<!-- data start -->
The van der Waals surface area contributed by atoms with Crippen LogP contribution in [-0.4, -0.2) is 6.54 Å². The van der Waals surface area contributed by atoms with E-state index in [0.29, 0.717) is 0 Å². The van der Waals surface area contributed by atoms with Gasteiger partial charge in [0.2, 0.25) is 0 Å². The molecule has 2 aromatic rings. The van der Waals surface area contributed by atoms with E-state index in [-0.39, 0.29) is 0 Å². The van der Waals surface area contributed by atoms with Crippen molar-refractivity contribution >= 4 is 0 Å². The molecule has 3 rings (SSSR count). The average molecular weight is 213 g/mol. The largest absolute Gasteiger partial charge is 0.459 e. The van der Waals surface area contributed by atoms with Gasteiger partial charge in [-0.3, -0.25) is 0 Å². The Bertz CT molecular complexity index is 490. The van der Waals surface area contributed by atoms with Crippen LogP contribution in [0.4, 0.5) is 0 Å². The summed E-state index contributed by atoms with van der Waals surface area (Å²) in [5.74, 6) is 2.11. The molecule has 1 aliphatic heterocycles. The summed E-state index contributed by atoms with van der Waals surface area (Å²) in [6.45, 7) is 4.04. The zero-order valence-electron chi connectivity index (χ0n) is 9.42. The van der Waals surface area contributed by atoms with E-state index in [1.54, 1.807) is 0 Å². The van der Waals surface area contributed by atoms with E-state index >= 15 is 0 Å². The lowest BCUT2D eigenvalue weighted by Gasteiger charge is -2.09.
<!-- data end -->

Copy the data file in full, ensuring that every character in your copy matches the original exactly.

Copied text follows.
The van der Waals surface area contributed by atoms with Crippen LogP contribution in [-0.4, -0.2) is 6.54 Å². The van der Waals surface area contributed by atoms with E-state index in [0.29, 0.717) is 0 Å². The van der Waals surface area contributed by atoms with Gasteiger partial charge in [0.2, 0.25) is 0 Å². The molecule has 2 aromatic rings. The van der Waals surface area contributed by atoms with E-state index in [-0.39, 0.29) is 0 Å². The van der Waals surface area contributed by atoms with Crippen molar-refractivity contribution >= 4 is 0 Å². The molecule has 3 rings (SSSR count). The average molecular weight is 213 g/mol. The largest absolute Gasteiger partial charge is 0.459 e. The van der Waals surface area contributed by atoms with Gasteiger partial charge in [-0.3, -0.25) is 0 Å². The Bertz CT molecular complexity index is 490. The van der Waals surface area contributed by atoms with Crippen LogP contribution in [0.4, 0.5) is 0 Å². The summed E-state index contributed by atoms with van der Waals surface area (Å²) in [5.74, 6) is 2.11. The molecule has 1 aliphatic heterocycles. The summed E-state index contributed by atoms with van der Waals surface area (Å²) in [6.45, 7) is 4.04. The zero-order valence-electron chi connectivity index (χ0n) is 9.42. The van der Waals surface area contributed by atoms with E-state index in [1.54, 1.807) is 0 Å². The van der Waals surface area contributed by atoms with E-state index >= 15 is 0 Å². The lowest BCUT2D eigenvalue weighted by Gasteiger charge is -2.09.